Okay, Heifers, today I want to talk about something most (if not all) of us struggle with: negative self-talk. I know….I sound like I’m about to tell you to lie back on a sofa and tell me all about your mother. But, for real, self-talk is kind of a big deal.
We all do it, and we do it all day long. From the moment we wake up until we hit the sheets at night, we are talking to ourselves. We don’t even hear it most of the time because we’re so used to our internal chatter. It’s like having the TV on in the background for white noise. We just go through the house, the sound blaring, tuning most of it out. But the thing about self-talk is that we might tune it out in our conscious brain but our subconscious brain is raking it in, scooping it up and believing it.
Then, our subconscious brain does all kinds of naughty, crazy things like telling our conscious brain to act based on all of this self-talk dialogue and before you know it, we’re flopping back on the sofa instead of going for a run because we believe we’re too fat to run or don’t have the time to run or our knees can’t possibly sustain a run.
It’s a vicious cycle for many reasons, the biggest one being that we’re often not even aware it’s going on. I’ve worked with my therapist on this subject for years, Heifers. Years. And I’ve learned a few things along the way that have helped me change the thoughts in my head, which has helped me change the actions I take with my body.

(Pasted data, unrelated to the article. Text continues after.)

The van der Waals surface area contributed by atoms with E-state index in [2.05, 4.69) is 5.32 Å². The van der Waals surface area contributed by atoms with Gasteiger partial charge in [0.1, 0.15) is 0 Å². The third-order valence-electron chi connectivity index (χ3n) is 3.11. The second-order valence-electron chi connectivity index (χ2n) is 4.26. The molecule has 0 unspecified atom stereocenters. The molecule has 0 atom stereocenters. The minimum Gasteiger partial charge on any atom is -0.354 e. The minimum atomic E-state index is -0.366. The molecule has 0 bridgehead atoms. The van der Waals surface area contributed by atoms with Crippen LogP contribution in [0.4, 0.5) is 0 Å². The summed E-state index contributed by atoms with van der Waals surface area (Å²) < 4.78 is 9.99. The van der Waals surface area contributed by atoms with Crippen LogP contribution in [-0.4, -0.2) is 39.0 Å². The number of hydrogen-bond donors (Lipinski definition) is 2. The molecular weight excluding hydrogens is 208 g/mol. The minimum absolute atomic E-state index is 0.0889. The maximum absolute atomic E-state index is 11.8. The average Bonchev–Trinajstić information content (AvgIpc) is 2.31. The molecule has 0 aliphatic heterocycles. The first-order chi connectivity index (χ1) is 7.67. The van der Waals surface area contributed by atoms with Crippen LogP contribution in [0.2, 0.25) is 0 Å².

So how do we stop the negative self-talk and replace it with something better?
Here are my 7 #NoBull Tips for Shutting Down Negative Self-Talk:
Listen – Spend some time just observing your thoughts, particularly about yourself. We have all kinds of thoughts throughout the day, but pay attention to the ones you say about yourself and your environment. Don’t try to change anything; just listen. Try not to judge yourself, which is easy to do. We have negative feelings about the fact that we have negative self-talk! But just try to pay attention for a week or two to the thoughts running through your head. Write them down if you get a chance, sitting in line at school pick-up, when you wake up in the morning and think about exercising, when you get on a scale or look in a mirror, when you’re parenting. Just jot these thoughts down for a few weeks and don’t think anything more about it.
Recognize Patterns/Triggers – You’ll start to see patterns if you notice your thoughts over a week or two. You’ll start to see when you dive into negativity about yourself. You’ll start to see times of day, situations, and triggers. It’s different for everyone, but common triggers could be when you’re exercising (I’m too out of shape for this; I’m not a runner; I’m so slow), eating (I shouldn’t eat this; I’ll pay for this later; I have no discipline), when you’re in stressful situations (I’m such a bad mother; I’m lazy; my boss hates me) and before you fall asleep (I didn’t do enough today; I am so lazy; I will never lose weight). Pay attention to when you find yourself engaging in negative self-talk and which situations are triggers for you.